Baroness - Yellow and Green (Relapse Records)

You can't compare apples with oranges (or Reds or Blues)...
Release Date: 
16 Jul 2012 - 11:30pm

The word that flashes in my mind like neon dogs balls is 'harmony' - not that the Red Album (2007) or the Blue Record (2009) lacked harmony; it's just that Yellow and Green takes the harmony notch up several hundred degrees. There's that and the fact that, as John Baizely said to me in a recent interview: "I would say to you specifically it’s not really ‘metal as fuck’ is it?!”, and he's absolutely right. This isn't metal by a long shot but it's definitely about the character and feel of each song. I've read enough bollocks about this album to last me a lifetime and I wouldn't want to insult our dear MaF readers by writing a review that whines on for a page about how Baroness have lost their heaviness - how the fuck would we know?! Their next album might be the heaviest thing ever...who fucking knows where they'll go next?

Admittedly there are some tracks on the Yellow album that are quite punchy; the single Take My Bones Away has plenty of fat, heavy riffs and March to the Sea continues that heavy vibe but overall this is an album of 'songs as art' - these are not throw away, easily consumed tracks, not by a long shot. The openers on both Yellow and Green are organic (as is always the case with Baroness) and beautiful; the Yellow Theme is phaser driven and the Green Theme is mellowness personified. I wonder if the band had difficulty in resisting the urge to drop a ton of heavy riffage and overdrive into such tracks? But that's just it; these songs don't need it. They stand on their own merits. There are small touches and flourishes such as the delightfully off-kilter solo in Little Things that don't so much grab you by the throat as invite you in for a cup of tea before lashing you to a cosy and comfortable featherbed. There are bags of keyboards on here and even wind instruments and the buzzing of flies samples, such as on Twinkle. The dreamy qualities of Cocainium are mixed with raunchy bass - flanges and phasers are everywhere on here and this is definitely an album by a band who are prepared to go out on a limb. The Hawkwind-esque reprise of Back Where I Belong is a fine example of the fact that Baroness go where the hell they please; you can come with them if you want but they don't seem to care if you don't.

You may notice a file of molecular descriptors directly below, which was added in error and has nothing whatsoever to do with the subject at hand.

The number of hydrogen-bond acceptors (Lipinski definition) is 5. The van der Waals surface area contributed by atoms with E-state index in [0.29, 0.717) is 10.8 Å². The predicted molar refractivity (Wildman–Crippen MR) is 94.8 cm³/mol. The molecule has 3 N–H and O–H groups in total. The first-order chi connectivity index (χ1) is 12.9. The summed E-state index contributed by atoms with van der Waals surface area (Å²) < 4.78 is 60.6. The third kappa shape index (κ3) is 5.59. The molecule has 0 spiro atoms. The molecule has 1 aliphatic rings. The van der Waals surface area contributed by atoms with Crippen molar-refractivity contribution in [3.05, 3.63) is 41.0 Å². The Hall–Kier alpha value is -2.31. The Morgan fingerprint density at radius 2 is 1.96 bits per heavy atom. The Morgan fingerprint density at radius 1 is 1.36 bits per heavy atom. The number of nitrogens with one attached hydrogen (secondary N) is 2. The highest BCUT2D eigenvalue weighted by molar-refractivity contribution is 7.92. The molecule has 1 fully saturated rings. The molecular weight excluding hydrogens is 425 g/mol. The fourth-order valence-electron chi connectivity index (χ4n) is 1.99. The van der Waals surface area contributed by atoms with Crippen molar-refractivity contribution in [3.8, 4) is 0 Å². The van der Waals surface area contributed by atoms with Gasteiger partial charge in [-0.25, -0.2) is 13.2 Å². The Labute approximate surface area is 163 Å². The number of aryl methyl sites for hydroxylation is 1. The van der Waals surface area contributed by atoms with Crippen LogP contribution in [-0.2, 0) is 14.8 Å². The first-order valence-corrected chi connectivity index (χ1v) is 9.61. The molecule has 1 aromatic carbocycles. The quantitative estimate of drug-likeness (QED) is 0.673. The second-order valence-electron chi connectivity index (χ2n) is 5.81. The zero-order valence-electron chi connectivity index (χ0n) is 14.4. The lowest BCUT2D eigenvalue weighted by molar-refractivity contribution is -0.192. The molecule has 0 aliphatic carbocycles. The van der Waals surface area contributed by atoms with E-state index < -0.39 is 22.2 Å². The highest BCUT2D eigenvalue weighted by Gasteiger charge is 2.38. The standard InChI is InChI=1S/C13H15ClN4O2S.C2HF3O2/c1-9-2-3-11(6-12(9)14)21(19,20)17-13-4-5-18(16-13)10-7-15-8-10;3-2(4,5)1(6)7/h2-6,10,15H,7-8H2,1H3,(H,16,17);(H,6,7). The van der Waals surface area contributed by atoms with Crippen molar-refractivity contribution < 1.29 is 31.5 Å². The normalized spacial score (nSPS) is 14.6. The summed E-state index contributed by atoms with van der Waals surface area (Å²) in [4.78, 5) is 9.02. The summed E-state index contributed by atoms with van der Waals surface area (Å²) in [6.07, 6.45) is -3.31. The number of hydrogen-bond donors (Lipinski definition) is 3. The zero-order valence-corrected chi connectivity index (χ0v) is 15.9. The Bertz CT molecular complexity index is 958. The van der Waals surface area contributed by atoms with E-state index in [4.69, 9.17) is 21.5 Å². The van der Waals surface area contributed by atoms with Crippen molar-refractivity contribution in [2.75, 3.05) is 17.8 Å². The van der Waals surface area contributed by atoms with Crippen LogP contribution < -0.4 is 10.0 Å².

The Green album seems more focussed on the mellowness of Baroness yet there's still some head nodding, toe tapping goodness in the form of Board Up The House, as well the beauty of tracks like Foolsong and the almost Brian Eno stylings of If I Forget Thee, Lowcountry.
It ain't metal by a long shot but My Word! I love it.